The Noyaa Association does some fantastic work for these kids however they are in need of funding and materials, they make best of what they have. The school is a wooden structure that has lots of dividers up to divide the many different age groups. There are about 90 children all together with some children being as young as 3 and all ages in between up to 12 year olds.
Whenever I visit I normally drop them a message on their Facebook page and organise a time to visit to take donations and spend a bit of time with the younger children playing. It really is an amazing experience and the children are so sweet.
If you visit Jamestown try and visit the Noyaa Association with some donations for the children, or another charity in Jamestown as there is always help needed in the area.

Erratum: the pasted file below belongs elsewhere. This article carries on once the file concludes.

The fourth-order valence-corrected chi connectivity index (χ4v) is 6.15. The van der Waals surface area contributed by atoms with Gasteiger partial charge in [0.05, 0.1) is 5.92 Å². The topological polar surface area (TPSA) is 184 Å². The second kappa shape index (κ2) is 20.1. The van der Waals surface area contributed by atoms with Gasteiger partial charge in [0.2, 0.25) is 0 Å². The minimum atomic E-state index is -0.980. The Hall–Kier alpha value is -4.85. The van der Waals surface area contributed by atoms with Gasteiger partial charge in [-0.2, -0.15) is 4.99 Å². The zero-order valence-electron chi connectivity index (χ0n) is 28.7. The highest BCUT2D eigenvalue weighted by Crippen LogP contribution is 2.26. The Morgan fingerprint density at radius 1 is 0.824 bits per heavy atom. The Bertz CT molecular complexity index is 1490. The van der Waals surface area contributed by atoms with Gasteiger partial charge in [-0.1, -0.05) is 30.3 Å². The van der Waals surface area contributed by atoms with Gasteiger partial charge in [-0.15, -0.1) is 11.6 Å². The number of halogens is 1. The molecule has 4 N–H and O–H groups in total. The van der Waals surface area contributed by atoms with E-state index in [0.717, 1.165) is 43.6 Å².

Makola Market is the commercial hub of Accra and has a lot going on everywhere from traffic, lots of stalls and people running errands and carrying huge amounts of shopping and goods on their heads. It’s very busy and a bit chaotic, however I felt like I saw the real Accra with lots of hustle and bustle and street vendors trying to sell their wares. The market sells a whole range of items but mainly tends to be food, homewares and lots of African land snails which are cooked up in stews.
I’m glad I got to visit Makola Market as you can see the locals living their day to day lives. I would recommend not visiting here alone, and do not take anything valuable with you, if you can also see if you can get your hotel to arrange someone to escort you around the market, as this is what we did with our taxi driver and it just made us feel a little more at ease. Like most places it’s all about having an awareness of what’s going on around you.
I would recommend when visiting Ghana to leave any unnecessary valuables behind and to always have your wits about you when visiting, however when visiting also go with an open mind it is a bit of a culture shock but that being said you will also come across some of the most warm and friendly people around.